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Saving Disks and Machines

PCx86 (v1.20.9) now offers new, much easier ways to save disks and machines, thanks to the new Save Disk and Save Machine features. With one click, PCx86 can now generate a single download containing everything you need to embed any of our IBM PC demos on your own web page.

Saving Disks

Floppy disk images can now be saved to your desktop computer by simply clicking the Save button next to the floppy disk controls. Select the drive first, and then whatever diskette is shown as being “loaded” in that drive will be saved in your local machine’s Downloads folder when you click Save.

If you made any changes to that disk after it was loaded, those changes will be included, so if you want a pristine copy of the disk, click the Load button first. PCx86 will ask you to confirm that you really want to reload the disk and discard any changes.

Note that the disk should be downloaded as an .img file, which is nothing more than a sector-by-sector binary dump of the disk. For example, a 360Kb double-sided double-density (DSDD) disk contains 9 512-byte sectors in each of the 40 tracks on each of its 2 sides, so when you Save a 360Kb disk, the downloaded file should be exactly 368,640 bytes large.

The Mac OS X operating system can automatically mount most .img files (from disks created by DOS 2.0 or later). Older DOS 1.x disks, along with most non-DOS disks, do not have a BIOS Parameter Block (BPB) in the boot sector, so most modern operating systems won’t recognize the disk format. Other operating systems, like Windows, may require third-party software in order to mount an .img file, and some third-party software may prefer a different extension, such as .ima or .bin.

It’s also recommended that you make your .img files read-only, so that if you do mount them on your desktop computer, neither you nor the operating system will inadvertently modify the contents of the disk. On OS X, this is easily done with the chmod utility.

For example, if you saved the disk named “PC DOS 2.00 (Disk 1)”, it should have been downloaded as “PCDOS200-DISK1.img” in your Downloads folder, so the OS X Terminal command chmod -w PCDOS200-DISK1.img will make it read-only, and chmod +w PCDOS200-DISK1.img will make it writable again.

NOTE: Some browsers, notably Safari, do not support named downloads, so any disks you download will end up with default names like “Unknown” or “download”. PCx86 will still try to let you know what the original filename was, so that you can rename it appropriately.

Saving Machines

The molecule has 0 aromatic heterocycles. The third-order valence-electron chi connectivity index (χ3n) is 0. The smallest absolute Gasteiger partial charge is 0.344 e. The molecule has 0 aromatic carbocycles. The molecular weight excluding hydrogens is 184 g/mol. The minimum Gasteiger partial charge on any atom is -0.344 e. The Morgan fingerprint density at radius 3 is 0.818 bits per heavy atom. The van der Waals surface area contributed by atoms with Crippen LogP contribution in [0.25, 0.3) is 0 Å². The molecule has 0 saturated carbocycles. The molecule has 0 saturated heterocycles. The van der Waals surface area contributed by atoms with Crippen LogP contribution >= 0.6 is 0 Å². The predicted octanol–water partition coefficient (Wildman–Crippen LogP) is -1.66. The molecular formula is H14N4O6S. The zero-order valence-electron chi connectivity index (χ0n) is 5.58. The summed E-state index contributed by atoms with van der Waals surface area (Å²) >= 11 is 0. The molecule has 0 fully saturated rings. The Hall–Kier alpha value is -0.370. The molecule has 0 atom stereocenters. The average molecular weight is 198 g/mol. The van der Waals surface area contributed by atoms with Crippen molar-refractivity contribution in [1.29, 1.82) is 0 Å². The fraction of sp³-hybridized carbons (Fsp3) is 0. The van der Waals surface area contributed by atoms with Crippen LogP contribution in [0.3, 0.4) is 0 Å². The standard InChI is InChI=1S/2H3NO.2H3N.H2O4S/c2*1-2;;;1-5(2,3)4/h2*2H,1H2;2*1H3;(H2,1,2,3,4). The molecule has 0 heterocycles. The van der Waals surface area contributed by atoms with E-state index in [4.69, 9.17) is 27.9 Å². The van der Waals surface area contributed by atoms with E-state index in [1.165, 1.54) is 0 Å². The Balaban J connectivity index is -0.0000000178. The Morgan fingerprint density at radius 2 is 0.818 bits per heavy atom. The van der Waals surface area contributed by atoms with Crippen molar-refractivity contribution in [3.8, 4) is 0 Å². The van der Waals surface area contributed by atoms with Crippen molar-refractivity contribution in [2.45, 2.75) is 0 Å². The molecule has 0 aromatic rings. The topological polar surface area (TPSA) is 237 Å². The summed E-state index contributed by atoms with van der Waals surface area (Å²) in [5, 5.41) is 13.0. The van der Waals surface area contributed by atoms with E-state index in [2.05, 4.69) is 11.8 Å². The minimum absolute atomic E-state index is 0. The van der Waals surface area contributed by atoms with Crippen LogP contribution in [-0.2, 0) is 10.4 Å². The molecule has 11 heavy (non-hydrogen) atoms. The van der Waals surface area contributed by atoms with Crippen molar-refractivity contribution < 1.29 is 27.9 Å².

Saving the entire state of any existing IBM PC machine is also much simpler now, using the new Save Machine link. You can choose to save a machine in its initial state, or make changes to any of the machine’s disks and then save it. All your changes should be preserved.

Under the bottom-left corner of any IBM PC on the PCjs website, you should now see a [Save Machine] link. When you click that link, PCx86 will generate a large chunk of JavaScript containing everything that machine needs to run, including:

Let’s say you want to save the IBM PC on the PCx86 home page. When you click Save Machine, two things should happen:

The dialog box should provide the following information:

Check your Downloads folder for "pcx86.js", copy it to your web server as "pcx86.js",
and then add the following to your web page:

    <div id="ibm5150"></div>
    <script type="text/javascript" src="pcx86.js"></script>
    <script type="text/javascript">embedPC("ibm5150","machine.xml","components.xsl");</script>

The machine should appear where the <div> is located.

Copy the downloaded file to your own web server as pcx86.js, then create or edit a web page and insert the above text. If pcx86.js and your web page are in different folders, then you’ll also need to update src to include the exact location of the script.

Some notes:

While you can create your own PCx86 machine by writing your own XML file and manually copying all the other pieces, the new Save Machine feature is the best way to save an existing IBM PC and embed it on another website.

WARNING: While this feature is still “hot of the press,” there will probably be some kinks to work out. Every browser seems to have its own idiosyncrasies in terms of what can be downloaded and/or how large it can be. It’s also quite possible that certain machine features or modifications may not be properly preserved.

If you’re having trouble with a particular browser or a particular machine, be sure to let me know, and then try another browser and/or machine.

Jeff Parsons
Feb 17, 2016